Galwan Was An Inflection Point; What Has Changed Since Then?
‘The Aim Of The Nuclear Deal Was Strategic, To Transform India-US Relations’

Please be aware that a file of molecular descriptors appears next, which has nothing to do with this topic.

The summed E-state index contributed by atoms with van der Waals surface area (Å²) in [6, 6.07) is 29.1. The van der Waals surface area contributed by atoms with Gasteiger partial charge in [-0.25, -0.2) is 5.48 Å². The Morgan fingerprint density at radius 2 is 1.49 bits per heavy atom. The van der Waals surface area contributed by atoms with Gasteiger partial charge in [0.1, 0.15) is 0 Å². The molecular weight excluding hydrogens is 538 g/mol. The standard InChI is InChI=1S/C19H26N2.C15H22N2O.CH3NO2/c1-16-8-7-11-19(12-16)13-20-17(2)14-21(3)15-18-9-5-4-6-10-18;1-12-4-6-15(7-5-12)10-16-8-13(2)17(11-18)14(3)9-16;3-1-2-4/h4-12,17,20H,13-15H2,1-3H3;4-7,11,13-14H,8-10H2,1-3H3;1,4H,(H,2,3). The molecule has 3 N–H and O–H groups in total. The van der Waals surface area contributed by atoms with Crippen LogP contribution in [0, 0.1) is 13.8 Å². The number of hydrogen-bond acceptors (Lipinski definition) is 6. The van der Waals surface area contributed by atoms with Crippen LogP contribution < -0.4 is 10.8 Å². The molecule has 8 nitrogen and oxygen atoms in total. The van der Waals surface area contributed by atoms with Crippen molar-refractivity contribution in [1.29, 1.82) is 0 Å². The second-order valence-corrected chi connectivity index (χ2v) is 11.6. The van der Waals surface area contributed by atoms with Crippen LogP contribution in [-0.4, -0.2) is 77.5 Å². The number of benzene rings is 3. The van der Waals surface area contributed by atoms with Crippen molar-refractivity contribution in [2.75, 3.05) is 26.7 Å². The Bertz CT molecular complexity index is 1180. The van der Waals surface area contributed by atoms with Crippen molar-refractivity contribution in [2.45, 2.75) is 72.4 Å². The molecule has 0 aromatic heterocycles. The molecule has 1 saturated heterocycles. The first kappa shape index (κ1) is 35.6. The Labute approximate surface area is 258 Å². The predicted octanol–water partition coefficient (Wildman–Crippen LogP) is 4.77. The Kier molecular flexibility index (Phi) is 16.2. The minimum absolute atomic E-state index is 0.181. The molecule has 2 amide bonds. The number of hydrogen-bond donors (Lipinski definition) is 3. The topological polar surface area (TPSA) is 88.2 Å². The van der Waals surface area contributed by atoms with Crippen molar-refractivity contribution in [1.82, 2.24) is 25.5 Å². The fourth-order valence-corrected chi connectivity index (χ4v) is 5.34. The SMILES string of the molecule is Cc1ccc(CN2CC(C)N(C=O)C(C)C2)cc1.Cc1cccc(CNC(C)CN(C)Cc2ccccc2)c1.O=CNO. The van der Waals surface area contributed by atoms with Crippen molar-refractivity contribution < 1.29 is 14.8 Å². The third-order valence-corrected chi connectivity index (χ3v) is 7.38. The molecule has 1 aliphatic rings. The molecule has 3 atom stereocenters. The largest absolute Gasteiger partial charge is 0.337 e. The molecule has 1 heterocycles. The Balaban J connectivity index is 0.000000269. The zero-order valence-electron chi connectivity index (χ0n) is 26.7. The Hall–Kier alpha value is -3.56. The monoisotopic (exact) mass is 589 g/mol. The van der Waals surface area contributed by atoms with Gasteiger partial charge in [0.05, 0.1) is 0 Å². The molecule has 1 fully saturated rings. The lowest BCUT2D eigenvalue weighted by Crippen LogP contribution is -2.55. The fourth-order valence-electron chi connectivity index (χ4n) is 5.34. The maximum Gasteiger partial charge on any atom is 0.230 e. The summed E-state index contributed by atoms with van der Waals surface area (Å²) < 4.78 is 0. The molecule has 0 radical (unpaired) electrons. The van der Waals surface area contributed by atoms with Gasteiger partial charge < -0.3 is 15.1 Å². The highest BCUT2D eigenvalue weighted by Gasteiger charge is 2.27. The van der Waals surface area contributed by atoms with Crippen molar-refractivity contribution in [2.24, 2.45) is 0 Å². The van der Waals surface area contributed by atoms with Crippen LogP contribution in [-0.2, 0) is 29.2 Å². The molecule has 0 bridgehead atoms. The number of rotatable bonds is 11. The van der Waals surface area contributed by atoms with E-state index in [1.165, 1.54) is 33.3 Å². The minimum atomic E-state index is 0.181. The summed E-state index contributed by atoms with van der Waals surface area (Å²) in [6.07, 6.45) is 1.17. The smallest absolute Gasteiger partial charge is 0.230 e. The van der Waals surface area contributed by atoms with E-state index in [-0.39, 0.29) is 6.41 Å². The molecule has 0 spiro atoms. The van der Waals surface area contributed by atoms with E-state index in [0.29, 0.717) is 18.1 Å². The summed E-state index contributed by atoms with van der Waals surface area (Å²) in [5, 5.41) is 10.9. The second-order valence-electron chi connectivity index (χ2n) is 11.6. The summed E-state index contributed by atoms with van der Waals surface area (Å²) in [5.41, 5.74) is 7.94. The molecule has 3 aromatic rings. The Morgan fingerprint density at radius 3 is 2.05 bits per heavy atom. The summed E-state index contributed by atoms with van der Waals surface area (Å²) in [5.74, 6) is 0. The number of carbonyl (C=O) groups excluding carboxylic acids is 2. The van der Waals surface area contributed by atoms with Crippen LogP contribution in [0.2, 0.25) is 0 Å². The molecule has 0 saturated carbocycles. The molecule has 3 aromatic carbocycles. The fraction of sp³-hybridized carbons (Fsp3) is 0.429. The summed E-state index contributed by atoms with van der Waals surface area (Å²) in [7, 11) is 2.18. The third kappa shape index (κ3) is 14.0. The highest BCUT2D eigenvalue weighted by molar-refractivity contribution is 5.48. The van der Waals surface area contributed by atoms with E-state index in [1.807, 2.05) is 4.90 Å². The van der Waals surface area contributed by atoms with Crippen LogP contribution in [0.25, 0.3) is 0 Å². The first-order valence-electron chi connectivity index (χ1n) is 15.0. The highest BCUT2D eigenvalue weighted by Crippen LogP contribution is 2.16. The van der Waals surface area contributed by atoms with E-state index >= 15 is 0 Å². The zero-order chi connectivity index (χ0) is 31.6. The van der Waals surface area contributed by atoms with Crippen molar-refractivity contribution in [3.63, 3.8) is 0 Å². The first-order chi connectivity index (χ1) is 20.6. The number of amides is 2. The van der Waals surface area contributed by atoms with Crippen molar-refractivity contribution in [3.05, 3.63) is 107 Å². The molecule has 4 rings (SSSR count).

NEW DELHI: July 18, 2005, marks a turning point in India-US ties: on this day the joint vision statement setting out the future of the bilateral relationship was issued. It was long and detailed pinpointing areas of focus that ranged from economic development to high technology and space. Buried below was a paragraph where “the President (George Bush) told the Prime Minister (Manmohan Singh) that he will work to achieve full civil nuclear cooperation with India … would also seek agreement from US Congress to adjust laws and policies … to enable full civil nuclear energy cooperation and trade with India.” In this exclusive chat, Shivshankar Menon former national security adviser and foreign secretary, tells StratNews Global that the deal showed the giant leap both countries were prepared to take, to close the door on a less than friendly past and forge a new partnership. Menon says the US may have been thinking of India as a potential counter to China, but it may not have been the primary goal as Washington and Beijing enjoyed excellent relations at that time. The effort was to change the India-US narrative. So President Bush did not insist on India buying American made nuclear reactors. There’s more in this exclusive chat.